Much less could'st have it from the purer fire ;

The plot is complicated and obscure, and the characOur heat exhales no vapour from coarse sense,

ters are deficient in individuality. It must be read, Such as are hopes, or fears, or fond desire :

like the Faery Queen, for its romantic descriptions, Our mutual love itself did recompense.

and its occasional felicity of language. The versiThou hast no correspondence had in heaven,

fication is that of the heroic couplet, varied, like And th' elemental world, thou see'st, is free.

Milton's Lycidas, by breaks and pauses in the middle Whence hadst thou, then, this, talking monster ? even of the line. From hell, a harbour fit for it and thee. Curst be th' officious tongue that did address Thec to her ears, to ruin my content :

[The Witch's Care.] May it one minute taste such happiness, Deserving lost unpitied it lament !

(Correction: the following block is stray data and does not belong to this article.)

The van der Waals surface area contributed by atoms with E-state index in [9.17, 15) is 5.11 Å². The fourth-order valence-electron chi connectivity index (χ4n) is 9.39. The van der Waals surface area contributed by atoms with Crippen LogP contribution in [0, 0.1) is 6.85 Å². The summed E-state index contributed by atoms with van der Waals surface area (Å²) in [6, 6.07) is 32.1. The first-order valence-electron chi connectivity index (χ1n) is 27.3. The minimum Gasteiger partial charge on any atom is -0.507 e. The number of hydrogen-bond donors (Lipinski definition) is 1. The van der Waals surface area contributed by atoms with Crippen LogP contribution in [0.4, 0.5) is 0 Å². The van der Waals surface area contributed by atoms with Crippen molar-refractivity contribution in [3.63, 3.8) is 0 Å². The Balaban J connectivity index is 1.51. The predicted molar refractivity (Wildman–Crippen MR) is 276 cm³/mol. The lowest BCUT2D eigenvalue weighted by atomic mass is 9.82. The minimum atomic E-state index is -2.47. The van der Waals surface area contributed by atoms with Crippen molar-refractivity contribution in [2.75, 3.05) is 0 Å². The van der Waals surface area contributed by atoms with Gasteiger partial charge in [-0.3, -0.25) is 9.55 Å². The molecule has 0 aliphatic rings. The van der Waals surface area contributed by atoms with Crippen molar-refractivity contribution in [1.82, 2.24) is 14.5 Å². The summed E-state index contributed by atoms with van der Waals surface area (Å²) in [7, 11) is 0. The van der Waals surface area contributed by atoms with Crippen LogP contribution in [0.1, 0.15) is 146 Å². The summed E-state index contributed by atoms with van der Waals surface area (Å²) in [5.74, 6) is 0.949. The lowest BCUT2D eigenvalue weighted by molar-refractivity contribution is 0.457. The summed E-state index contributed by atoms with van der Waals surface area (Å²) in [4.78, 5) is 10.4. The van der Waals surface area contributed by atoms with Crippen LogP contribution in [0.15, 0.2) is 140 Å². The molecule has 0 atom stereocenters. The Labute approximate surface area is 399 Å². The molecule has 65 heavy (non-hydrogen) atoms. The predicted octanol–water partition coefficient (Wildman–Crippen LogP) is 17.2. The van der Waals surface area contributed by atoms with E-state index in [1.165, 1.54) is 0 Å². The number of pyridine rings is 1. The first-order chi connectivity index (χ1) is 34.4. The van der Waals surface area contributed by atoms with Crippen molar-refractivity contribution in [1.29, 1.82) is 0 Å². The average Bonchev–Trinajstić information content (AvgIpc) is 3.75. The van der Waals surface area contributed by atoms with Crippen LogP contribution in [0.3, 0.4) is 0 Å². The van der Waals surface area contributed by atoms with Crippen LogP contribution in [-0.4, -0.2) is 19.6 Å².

Her cell was hewn out of the inarble rock, I must forbear her sight, and so repay

By more than human art; she need not knock ; In grief, those hours' joy short'ned to a dream; The door stood always open, large and wide, Each minute I will lengthen to a day,

Grown o'er with woolly moss on either side, And in one year outlive Methusalem.

And interwove with ivy's flattering twines,

Through which the carbuncle and diamond shines, JOIN CHALKHILL.

Not set by Art, but there by Nature sown

At the world's birth, so star-like bright they shone. A pastoral romance, entitled Thealma and Clear - | They sery'd instead of tapers, to give light chus, was published by Izaak Walton in 1683, with | To the dark entry, where perpetual night, a title-page stating it to have been written long | Friend to black deeds, and sire of ignorance, since by JOHN CHALKHILL, Esq., an acquaintant Shuts out all knowledge, lest her eye by chance